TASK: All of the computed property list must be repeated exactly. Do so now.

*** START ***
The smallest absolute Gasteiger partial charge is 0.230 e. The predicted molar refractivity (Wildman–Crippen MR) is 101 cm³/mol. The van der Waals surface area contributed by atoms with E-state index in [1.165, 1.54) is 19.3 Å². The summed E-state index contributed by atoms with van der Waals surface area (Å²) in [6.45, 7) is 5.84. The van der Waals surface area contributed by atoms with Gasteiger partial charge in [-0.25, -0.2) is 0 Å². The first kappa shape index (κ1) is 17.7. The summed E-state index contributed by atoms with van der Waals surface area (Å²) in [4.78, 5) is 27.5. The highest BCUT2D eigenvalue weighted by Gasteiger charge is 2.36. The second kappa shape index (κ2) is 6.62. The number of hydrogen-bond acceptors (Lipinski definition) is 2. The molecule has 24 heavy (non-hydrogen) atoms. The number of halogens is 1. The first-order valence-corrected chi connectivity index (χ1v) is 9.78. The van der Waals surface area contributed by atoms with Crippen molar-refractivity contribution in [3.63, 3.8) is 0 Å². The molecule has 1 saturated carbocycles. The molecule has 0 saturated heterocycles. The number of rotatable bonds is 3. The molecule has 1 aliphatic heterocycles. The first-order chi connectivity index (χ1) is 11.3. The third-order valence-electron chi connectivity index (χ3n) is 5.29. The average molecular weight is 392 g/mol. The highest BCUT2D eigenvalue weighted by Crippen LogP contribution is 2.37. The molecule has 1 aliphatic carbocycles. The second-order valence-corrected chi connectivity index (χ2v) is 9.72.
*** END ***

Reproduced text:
The smallest absolute Gasteiger partial charge is 0.230 e. The predicted molar refractivity (Wildman–Crippen MR) is 101 cm³/mol. The van der Waals surface area contributed by atoms with E-state index in [1.165, 1.54) is 19.3 Å². The summed E-state index contributed by atoms with van der Waals surface area (Å²) in [6.45, 7) is 5.84. The van der Waals surface area contributed by atoms with Gasteiger partial charge in [-0.25, -0.2) is 0 Å². The first kappa shape index (κ1) is 17.7. The summed E-state index contributed by atoms with van der Waals surface area (Å²) in [4.78, 5) is 27.5. The highest BCUT2D eigenvalue weighted by Gasteiger charge is 2.36. The second kappa shape index (κ2) is 6.62. The number of hydrogen-bond acceptors (Lipinski definition) is 2. The molecule has 24 heavy (non-hydrogen) atoms. The number of halogens is 1. The first-order valence-corrected chi connectivity index (χ1v) is 9.78. The van der Waals surface area contributed by atoms with Crippen molar-refractivity contribution in [3.63, 3.8) is 0 Å². The molecule has 1 saturated carbocycles. The molecule has 0 saturated heterocycles. The number of rotatable bonds is 3. The molecule has 1 aliphatic heterocycles. The first-order chi connectivity index (χ1) is 11.3. The third-order valence-electron chi connectivity index (χ3n) is 5.29. The average molecular weight is 392 g/mol. The highest BCUT2D eigenvalue weighted by Crippen LogP contribution is 2.37. The molecule has 1 aliphatic carbocycles. The second-order valence-corrected chi connectivity index (χ2v) is 9.72.